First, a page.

HOUSTON — Aaron Boone conceded games during the season, allowed a few nightmarish blowouts against his bullpen’s soft underbelly, all in the philosophy of lose the battle, win the World.
He recognized from the outset the Yankees were a playoff team. So Boone embraced the big picture. The Yankees manager protected his relievers, never asked any to pitch three straight days, making the Yankees the only team during the regular season in that column.
Boone turned September into a spa month for the best of his bullpen, so light was their workload. All the preservation was done with October in mind. The Yankees saw those special relievers as the strength of the team. Get those pieces into playoff games early and often and ride that to the Canyon of Heroes.
The strategy did not work. Boone got Chad Green, Tommy Kahnle and finally Aroldis Chapman into Game 6 on Saturday night and they allowed all the runs — the last of them Jose Altuve walking the Yankees out of their season with a two-run homer off Chapman with one out in the bottom of the ninth. Chapman stood wide legged on the mound unmoving after the no-doubt blast enabled the Astros to win 6-4 and eliminate the Yankees in the ALCS for the second time in three years.
In this dramatic ALCS, the Yankees lost a crusher in the bottom of the ninth and a game in extra innings in Minute Maid Park. And the big blow that turned the momentum of Game 2 was a tying homer by George Springer off Adam Ottavino in the fifth inning that was instrumental in the Yanks not stealing two games to open the series in Houston. That helped push Ottavino from the ring of relief trust.
DJ LeMahieu had delivered one of the most clutch hits in Yankees history, winning a 10-pitch battle against closer Roberto Osuna with a two-run homer with one out in the ninth. That knotted the score 4-4 and brought in Chapman, which soon brought the end to the Yankees season.
In Game 6, Boone could have gone with a traditional starter in J.A. Happ, but instead used one of his relievers of trust, Green, as an opener. Yuli Gurriel hit a three-run homer five batters into the bottom of the first. Kahnle, as the first Yankees reliever to be used a third straight day this season, surrendered a sixth-inning run. Chapman finished the misery.
It is possible the Yankees have been the second-best team in the majors the past three years, losing to the eventual champion Astros in the 2017 ALCS and Red Sox in a 2018 Division Series. There are no trophies for that. Houston advances to the World Series for the second time in three years to face Washington. The Yankees, meanwhile, are assured of not appearing in a World Series in a decade for the first time since the 1910s.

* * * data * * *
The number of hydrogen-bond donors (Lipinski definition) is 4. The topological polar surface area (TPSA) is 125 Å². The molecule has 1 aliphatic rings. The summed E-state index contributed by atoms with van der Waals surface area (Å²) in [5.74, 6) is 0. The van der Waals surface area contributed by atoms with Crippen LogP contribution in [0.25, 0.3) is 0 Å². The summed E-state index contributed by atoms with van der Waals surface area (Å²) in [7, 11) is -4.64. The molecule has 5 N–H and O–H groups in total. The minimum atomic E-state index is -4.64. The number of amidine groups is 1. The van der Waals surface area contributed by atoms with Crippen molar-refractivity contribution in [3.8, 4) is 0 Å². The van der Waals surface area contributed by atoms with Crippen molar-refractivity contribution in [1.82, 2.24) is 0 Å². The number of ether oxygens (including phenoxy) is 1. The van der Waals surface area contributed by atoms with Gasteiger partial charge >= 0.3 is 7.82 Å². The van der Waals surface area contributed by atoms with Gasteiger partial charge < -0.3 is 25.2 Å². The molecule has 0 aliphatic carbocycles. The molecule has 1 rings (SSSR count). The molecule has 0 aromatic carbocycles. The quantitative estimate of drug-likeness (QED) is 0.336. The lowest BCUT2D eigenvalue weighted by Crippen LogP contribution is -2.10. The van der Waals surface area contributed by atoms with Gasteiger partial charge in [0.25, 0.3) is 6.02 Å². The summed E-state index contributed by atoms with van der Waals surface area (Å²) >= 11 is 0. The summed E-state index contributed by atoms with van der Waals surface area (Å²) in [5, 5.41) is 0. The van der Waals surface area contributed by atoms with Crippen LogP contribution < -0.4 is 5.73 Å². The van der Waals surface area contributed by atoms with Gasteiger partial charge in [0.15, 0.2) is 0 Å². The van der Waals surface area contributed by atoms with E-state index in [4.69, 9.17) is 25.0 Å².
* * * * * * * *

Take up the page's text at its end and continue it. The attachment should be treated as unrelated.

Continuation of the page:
In this ALCS, the Astros were better — don’t overlook how good they are on defense and the bases. The Yanks’ chance to equalize matters was in the pen. But the losses of Dellin Betances (Achilles) and Domingo German (removed from action by MLB after domestic abuse charges) shortened the group of trust to Green, Kahnle, Ottavino, Zack Britton and Chapman.
That made Game 6 particularly tricky. Without German or total faith in Happ, the Yanks had no clear starter. So Boone turned to Green to try to deal with the righty might atop Houston’s lineup. But Green, even when getting outs this postseason, had been hit hard often. And among the problems with using pen guys so much in a series is showing them to hitters a lot. Relievers are generally relievers because they have one excellent pitch, perhaps a second.
Seen once in a while, that is a weapon. Seen frequently, overexposure sets in. When Gurriel batted with two on and two out in the first, he was making his fourth at-bat of this ALCS versus Green. Gurriel was just 1-for-20 in the series, but two of his outs were liners against Green. Gary Sanchez went to the mound to talk to Green, Happ warmed. Green tried to beat Gurriel with a first-pitch fastball up. Gurriel opened up and crushed it into the Crawford Boxes.
It was 3-0. Houston had won its previous 65 home games when it constructed a three-run lead — last losing in July 2018. Even with LeMahieu’s great at-bat, the Astros weren’t going to lose this time either.
The Yankees lost using exactly who Boone dreamed all season he would use. The plan had been incubating since February, hardened over the months of the season. Preserve the bullpen arms. Have them primed for October. Get them into the game over and over.
In the end — for the Yankees — that strategy did not provide relief.
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